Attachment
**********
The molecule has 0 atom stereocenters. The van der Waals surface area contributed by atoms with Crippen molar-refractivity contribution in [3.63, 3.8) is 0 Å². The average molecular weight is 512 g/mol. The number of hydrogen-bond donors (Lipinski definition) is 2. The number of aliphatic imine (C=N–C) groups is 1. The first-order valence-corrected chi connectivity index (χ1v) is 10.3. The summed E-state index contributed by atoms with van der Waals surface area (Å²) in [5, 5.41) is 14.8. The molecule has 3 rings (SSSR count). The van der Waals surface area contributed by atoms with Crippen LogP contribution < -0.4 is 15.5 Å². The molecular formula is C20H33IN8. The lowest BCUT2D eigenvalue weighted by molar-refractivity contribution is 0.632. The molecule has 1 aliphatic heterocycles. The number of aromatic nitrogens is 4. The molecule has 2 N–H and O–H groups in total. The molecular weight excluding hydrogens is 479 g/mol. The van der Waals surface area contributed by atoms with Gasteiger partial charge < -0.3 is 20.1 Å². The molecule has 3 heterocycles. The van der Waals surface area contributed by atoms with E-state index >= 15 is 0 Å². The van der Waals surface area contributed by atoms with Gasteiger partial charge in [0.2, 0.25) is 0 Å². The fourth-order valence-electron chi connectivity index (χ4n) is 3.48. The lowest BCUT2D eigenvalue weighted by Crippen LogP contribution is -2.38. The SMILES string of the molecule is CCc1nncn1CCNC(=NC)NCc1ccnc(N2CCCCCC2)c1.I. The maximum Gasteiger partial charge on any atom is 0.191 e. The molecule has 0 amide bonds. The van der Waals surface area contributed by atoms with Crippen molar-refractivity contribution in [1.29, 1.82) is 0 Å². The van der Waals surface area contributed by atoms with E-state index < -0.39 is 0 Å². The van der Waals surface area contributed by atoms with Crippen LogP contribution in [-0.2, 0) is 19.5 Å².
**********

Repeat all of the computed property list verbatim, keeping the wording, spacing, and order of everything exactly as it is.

The molecule has 0 atom stereocenters. The van der Waals surface area contributed by atoms with Crippen molar-refractivity contribution in [3.63, 3.8) is 0 Å². The average molecular weight is 512 g/mol. The number of hydrogen-bond donors (Lipinski definition) is 2. The number of aliphatic imine (C=N–C) groups is 1. The first-order valence-corrected chi connectivity index (χ1v) is 10.3. The summed E-state index contributed by atoms with van der Waals surface area (Å²) in [5, 5.41) is 14.8. The molecule has 3 rings (SSSR count). The van der Waals surface area contributed by atoms with Crippen LogP contribution < -0.4 is 15.5 Å². The molecular formula is C20H33IN8. The lowest BCUT2D eigenvalue weighted by molar-refractivity contribution is 0.632. The molecule has 1 aliphatic heterocycles. The number of aromatic nitrogens is 4. The molecule has 2 N–H and O–H groups in total. The molecular weight excluding hydrogens is 479 g/mol. The van der Waals surface area contributed by atoms with Gasteiger partial charge < -0.3 is 20.1 Å². The molecule has 3 heterocycles. The van der Waals surface area contributed by atoms with E-state index >= 15 is 0 Å². The van der Waals surface area contributed by atoms with Gasteiger partial charge in [0.2, 0.25) is 0 Å². The fourth-order valence-electron chi connectivity index (χ4n) is 3.48. The lowest BCUT2D eigenvalue weighted by Crippen LogP contribution is -2.38. The SMILES string of the molecule is CCc1nncn1CCNC(=NC)NCc1ccnc(N2CCCCCC2)c1.I. The maximum Gasteiger partial charge on any atom is 0.191 e. The molecule has 0 amide bonds. The van der Waals surface area contributed by atoms with Crippen molar-refractivity contribution in [1.29, 1.82) is 0 Å². The van der Waals surface area contributed by atoms with E-state index < -0.39 is 0 Å². The van der Waals surface area contributed by atoms with Crippen LogP contribution in [-0.2, 0) is 19.5 Å².